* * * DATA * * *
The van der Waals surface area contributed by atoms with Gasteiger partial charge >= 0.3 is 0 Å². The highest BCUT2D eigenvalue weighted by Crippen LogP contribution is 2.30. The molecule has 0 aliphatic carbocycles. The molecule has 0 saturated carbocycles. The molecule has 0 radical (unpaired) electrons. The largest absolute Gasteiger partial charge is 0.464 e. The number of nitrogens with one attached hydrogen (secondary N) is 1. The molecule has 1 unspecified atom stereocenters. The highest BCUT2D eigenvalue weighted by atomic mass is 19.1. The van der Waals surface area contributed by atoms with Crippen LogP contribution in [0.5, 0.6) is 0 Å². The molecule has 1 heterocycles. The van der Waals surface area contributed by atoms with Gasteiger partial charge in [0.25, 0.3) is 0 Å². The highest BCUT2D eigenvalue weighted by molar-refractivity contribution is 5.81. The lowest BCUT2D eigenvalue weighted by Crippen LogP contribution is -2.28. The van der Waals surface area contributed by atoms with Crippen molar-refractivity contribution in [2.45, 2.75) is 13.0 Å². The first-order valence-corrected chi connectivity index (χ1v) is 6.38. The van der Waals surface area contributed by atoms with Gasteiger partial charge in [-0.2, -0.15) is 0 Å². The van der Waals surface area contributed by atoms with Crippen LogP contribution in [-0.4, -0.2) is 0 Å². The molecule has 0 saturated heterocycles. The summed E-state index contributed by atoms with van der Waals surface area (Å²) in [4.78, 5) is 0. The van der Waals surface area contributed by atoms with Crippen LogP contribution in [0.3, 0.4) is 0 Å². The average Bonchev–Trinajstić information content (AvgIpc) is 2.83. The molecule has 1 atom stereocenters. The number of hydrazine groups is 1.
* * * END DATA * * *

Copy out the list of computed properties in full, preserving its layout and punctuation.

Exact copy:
The van der Waals surface area contributed by atoms with Gasteiger partial charge >= 0.3 is 0 Å². The highest BCUT2D eigenvalue weighted by Crippen LogP contribution is 2.30. The molecule has 0 aliphatic carbocycles. The molecule has 0 saturated carbocycles. The molecule has 0 radical (unpaired) electrons. The largest absolute Gasteiger partial charge is 0.464 e. The number of nitrogens with one attached hydrogen (secondary N) is 1. The molecule has 1 unspecified atom stereocenters. The highest BCUT2D eigenvalue weighted by atomic mass is 19.1. The van der Waals surface area contributed by atoms with Crippen LogP contribution in [0.5, 0.6) is 0 Å². The molecule has 1 heterocycles. The van der Waals surface area contributed by atoms with Gasteiger partial charge in [0.25, 0.3) is 0 Å². The highest BCUT2D eigenvalue weighted by molar-refractivity contribution is 5.81. The lowest BCUT2D eigenvalue weighted by Crippen LogP contribution is -2.28. The van der Waals surface area contributed by atoms with Crippen molar-refractivity contribution in [2.45, 2.75) is 13.0 Å². The first-order valence-corrected chi connectivity index (χ1v) is 6.38. The van der Waals surface area contributed by atoms with Gasteiger partial charge in [-0.2, -0.15) is 0 Å². The van der Waals surface area contributed by atoms with Crippen LogP contribution in [-0.4, -0.2) is 0 Å². The molecule has 0 saturated heterocycles. The summed E-state index contributed by atoms with van der Waals surface area (Å²) in [4.78, 5) is 0. The van der Waals surface area contributed by atoms with Crippen LogP contribution in [0.3, 0.4) is 0 Å². The average Bonchev–Trinajstić information content (AvgIpc) is 2.83. The molecule has 1 atom stereocenters. The number of hydrazine groups is 1.